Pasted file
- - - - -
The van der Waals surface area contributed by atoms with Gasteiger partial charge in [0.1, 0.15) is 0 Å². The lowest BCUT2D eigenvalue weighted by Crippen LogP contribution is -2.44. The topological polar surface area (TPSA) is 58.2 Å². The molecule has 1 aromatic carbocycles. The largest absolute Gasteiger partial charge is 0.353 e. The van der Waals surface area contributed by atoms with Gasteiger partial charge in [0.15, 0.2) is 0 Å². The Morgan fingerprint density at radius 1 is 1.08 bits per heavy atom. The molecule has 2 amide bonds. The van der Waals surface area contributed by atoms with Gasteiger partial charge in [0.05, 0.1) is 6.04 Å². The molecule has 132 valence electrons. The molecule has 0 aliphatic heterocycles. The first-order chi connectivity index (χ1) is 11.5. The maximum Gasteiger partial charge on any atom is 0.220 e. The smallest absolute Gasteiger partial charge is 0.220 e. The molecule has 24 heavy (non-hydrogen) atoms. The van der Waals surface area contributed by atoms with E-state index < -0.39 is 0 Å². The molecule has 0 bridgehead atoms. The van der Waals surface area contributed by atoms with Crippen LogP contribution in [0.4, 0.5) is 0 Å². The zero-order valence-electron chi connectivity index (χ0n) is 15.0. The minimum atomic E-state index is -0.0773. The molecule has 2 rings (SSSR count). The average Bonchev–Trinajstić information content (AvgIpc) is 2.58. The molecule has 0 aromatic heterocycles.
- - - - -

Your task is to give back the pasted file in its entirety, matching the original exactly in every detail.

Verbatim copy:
The van der Waals surface area contributed by atoms with Gasteiger partial charge in [0.1, 0.15) is 0 Å². The lowest BCUT2D eigenvalue weighted by Crippen LogP contribution is -2.44. The topological polar surface area (TPSA) is 58.2 Å². The molecule has 1 aromatic carbocycles. The largest absolute Gasteiger partial charge is 0.353 e. The van der Waals surface area contributed by atoms with Gasteiger partial charge in [0.15, 0.2) is 0 Å². The Morgan fingerprint density at radius 1 is 1.08 bits per heavy atom. The molecule has 2 amide bonds. The van der Waals surface area contributed by atoms with Gasteiger partial charge in [0.05, 0.1) is 6.04 Å². The molecule has 132 valence electrons. The molecule has 0 aliphatic heterocycles. The first-order chi connectivity index (χ1) is 11.5. The maximum Gasteiger partial charge on any atom is 0.220 e. The smallest absolute Gasteiger partial charge is 0.220 e. The molecule has 24 heavy (non-hydrogen) atoms. The van der Waals surface area contributed by atoms with E-state index < -0.39 is 0 Å². The molecule has 0 bridgehead atoms. The van der Waals surface area contributed by atoms with Crippen LogP contribution in [0.4, 0.5) is 0 Å². The zero-order valence-electron chi connectivity index (χ0n) is 15.0. The minimum atomic E-state index is -0.0773. The molecule has 2 rings (SSSR count). The average Bonchev–Trinajstić information content (AvgIpc) is 2.58. The molecule has 0 aromatic heterocycles.